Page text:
Earlier this fall, California Governor Gavin Newson signed into law environmental protections for California residents. Three days later, the oil and gas industry submitted to the state attorney general a proposed referendum that would reverse the new law.
In California, almost 3 million residents live within 3,200 feet of an active oil and gas well, and over 7 million residents live within one mile of a well. These residents are feeling the effects. In studying the air pollutants emerging from wells, scientists have linked cancer, asthma, and other long-term health defects to living near wells.
To protect Californians from oil and gas wells’ close-range impacts, the law will prohibit installment of new wells within 3,200 feet of houses, schools, hospitals, and other sensitive areas where people gather. This well-setback portion of the law is set to take effect in January 2023. In addition, the law would impose more stringent controls on well operators—such as requiring them to manage dust migration and submit a well “leak detection and response plan.”
But rather than embrace the importance of complying with the new well-setback law, the oil and gas industry has attempted to block the law’s implementation through a referendum. To win approval to add this referendum on the statewide ballot in 2024, challengers of the law will need to obtain about 625,00 signatures.
The California Independent Petroleum Association wasted no time in filing a proposed referendum soon after Newsom signed the bill into law. If the industry succeeds in getting the required number of signatures by December 15, 2022, the California Secretary of State will put the well-setback law on the 2024 ballot. Then, Californians would vote on whether to keep or overturn the well setback.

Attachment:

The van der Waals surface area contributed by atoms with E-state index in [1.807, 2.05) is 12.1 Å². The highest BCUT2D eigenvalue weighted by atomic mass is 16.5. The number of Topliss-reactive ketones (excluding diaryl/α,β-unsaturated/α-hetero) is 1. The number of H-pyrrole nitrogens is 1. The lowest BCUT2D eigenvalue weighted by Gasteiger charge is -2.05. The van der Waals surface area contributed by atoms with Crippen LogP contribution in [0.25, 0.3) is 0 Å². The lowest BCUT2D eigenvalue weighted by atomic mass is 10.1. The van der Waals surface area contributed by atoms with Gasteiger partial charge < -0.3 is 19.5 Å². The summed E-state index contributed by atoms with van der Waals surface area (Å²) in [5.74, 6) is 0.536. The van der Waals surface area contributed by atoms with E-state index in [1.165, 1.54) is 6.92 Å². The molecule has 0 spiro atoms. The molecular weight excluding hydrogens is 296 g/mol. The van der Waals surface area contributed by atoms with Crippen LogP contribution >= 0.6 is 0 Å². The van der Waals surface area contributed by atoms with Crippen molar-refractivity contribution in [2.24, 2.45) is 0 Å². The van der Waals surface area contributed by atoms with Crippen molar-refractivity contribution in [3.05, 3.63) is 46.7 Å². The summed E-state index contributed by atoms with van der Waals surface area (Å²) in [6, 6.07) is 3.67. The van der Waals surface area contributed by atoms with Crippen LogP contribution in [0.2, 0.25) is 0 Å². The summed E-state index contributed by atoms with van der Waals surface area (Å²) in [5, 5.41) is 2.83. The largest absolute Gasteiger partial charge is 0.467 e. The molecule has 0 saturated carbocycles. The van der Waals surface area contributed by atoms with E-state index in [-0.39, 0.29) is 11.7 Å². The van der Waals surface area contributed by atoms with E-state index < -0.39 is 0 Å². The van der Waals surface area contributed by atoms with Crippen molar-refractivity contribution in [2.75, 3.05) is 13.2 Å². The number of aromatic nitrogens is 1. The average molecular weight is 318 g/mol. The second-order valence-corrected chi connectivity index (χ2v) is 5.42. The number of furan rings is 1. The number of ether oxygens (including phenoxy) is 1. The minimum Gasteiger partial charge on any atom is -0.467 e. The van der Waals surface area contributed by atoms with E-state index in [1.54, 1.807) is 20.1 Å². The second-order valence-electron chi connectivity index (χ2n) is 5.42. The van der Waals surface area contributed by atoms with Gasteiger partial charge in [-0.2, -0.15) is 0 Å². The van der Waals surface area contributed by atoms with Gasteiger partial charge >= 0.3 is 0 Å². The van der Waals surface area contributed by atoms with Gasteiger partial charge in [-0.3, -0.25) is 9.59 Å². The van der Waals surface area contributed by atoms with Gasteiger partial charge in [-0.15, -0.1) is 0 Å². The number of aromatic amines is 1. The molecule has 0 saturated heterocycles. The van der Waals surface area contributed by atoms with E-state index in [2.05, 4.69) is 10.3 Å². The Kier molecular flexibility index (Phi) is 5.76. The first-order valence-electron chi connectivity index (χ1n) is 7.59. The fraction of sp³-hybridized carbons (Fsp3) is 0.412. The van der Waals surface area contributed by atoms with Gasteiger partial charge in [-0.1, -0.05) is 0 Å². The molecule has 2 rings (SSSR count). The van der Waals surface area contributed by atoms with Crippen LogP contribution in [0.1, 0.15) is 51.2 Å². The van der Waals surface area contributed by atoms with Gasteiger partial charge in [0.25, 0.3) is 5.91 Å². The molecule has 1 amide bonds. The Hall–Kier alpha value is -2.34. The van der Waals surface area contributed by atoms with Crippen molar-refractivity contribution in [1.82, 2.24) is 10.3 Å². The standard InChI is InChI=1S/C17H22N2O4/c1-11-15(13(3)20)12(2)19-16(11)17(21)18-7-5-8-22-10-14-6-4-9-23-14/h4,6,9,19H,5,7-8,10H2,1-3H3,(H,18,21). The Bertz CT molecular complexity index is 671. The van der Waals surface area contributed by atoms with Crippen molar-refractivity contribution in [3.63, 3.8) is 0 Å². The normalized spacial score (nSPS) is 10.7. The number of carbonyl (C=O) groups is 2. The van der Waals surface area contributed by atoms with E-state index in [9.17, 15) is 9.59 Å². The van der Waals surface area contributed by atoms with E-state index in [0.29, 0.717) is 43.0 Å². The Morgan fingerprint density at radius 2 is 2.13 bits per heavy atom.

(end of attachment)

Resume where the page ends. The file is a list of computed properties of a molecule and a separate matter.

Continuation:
Even if the public votes in favor of the well setback in 2024, the industry will have at least succeeded in stalling the law’s implementation if it does obtain the requisite signatures. Under California law, statutes that are challenged via a referendum cannot take effect until the general electorate votes to pass it.
The oil and gas industry has already raised over $8.1 million to fund its referendum campaign, which it has dubbed, “Stop the Energy Shutdown.” The industry claims that well setbacks will decrease the state’s fossil fuel supply, leading to increased reliance on out-of-state fossil fuels and increased gas prices.
In addition, the industry alleges that the legislature passed the well-setback law “without any scientific basis.”
In passing the law, however, the legislature noted that studies reveal adverse health impacts on populations located within approximately 3,200 feet of oil and gas wells. Moreover, the Geologic Energy Management Division—the California agency that regulates oil and gas wells—sought experts’ opinion on whether nearby oil and gas developments negatively impact residents. The experts’ concluded with “a high level of certainty” that oil and gas development is associated with health defects.